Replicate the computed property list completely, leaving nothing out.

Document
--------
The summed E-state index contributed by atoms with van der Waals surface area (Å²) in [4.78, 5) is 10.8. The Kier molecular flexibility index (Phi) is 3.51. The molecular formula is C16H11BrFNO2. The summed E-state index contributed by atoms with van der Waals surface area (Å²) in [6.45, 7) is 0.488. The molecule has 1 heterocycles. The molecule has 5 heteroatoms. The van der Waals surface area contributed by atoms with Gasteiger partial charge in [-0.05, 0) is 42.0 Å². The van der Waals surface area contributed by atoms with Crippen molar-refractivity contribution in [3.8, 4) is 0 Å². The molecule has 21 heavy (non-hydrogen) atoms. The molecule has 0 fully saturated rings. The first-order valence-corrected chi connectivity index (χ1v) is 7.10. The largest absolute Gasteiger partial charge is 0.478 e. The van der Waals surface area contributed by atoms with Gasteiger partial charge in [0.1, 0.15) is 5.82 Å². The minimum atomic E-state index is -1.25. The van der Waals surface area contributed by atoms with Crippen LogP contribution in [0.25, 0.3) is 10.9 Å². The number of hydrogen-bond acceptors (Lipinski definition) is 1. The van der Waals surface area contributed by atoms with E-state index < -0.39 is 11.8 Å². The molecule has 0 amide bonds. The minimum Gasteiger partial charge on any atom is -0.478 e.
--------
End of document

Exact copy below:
The summed E-state index contributed by atoms with van der Waals surface area (Å²) in [4.78, 5) is 10.8. The Kier molecular flexibility index (Phi) is 3.51. The molecular formula is C16H11BrFNO2. The summed E-state index contributed by atoms with van der Waals surface area (Å²) in [6.45, 7) is 0.488. The molecule has 1 heterocycles. The molecule has 5 heteroatoms. The van der Waals surface area contributed by atoms with Gasteiger partial charge in [-0.05, 0) is 42.0 Å². The van der Waals surface area contributed by atoms with Crippen molar-refractivity contribution in [3.8, 4) is 0 Å². The molecule has 21 heavy (non-hydrogen) atoms. The molecule has 0 fully saturated rings. The first-order valence-corrected chi connectivity index (χ1v) is 7.10. The largest absolute Gasteiger partial charge is 0.478 e. The van der Waals surface area contributed by atoms with Gasteiger partial charge in [0.1, 0.15) is 5.82 Å². The minimum atomic E-state index is -1.25. The van der Waals surface area contributed by atoms with Crippen LogP contribution in [0.25, 0.3) is 10.9 Å². The number of hydrogen-bond acceptors (Lipinski definition) is 1. The van der Waals surface area contributed by atoms with E-state index < -0.39 is 11.8 Å². The molecule has 0 amide bonds. The minimum Gasteiger partial charge on any atom is -0.478 e.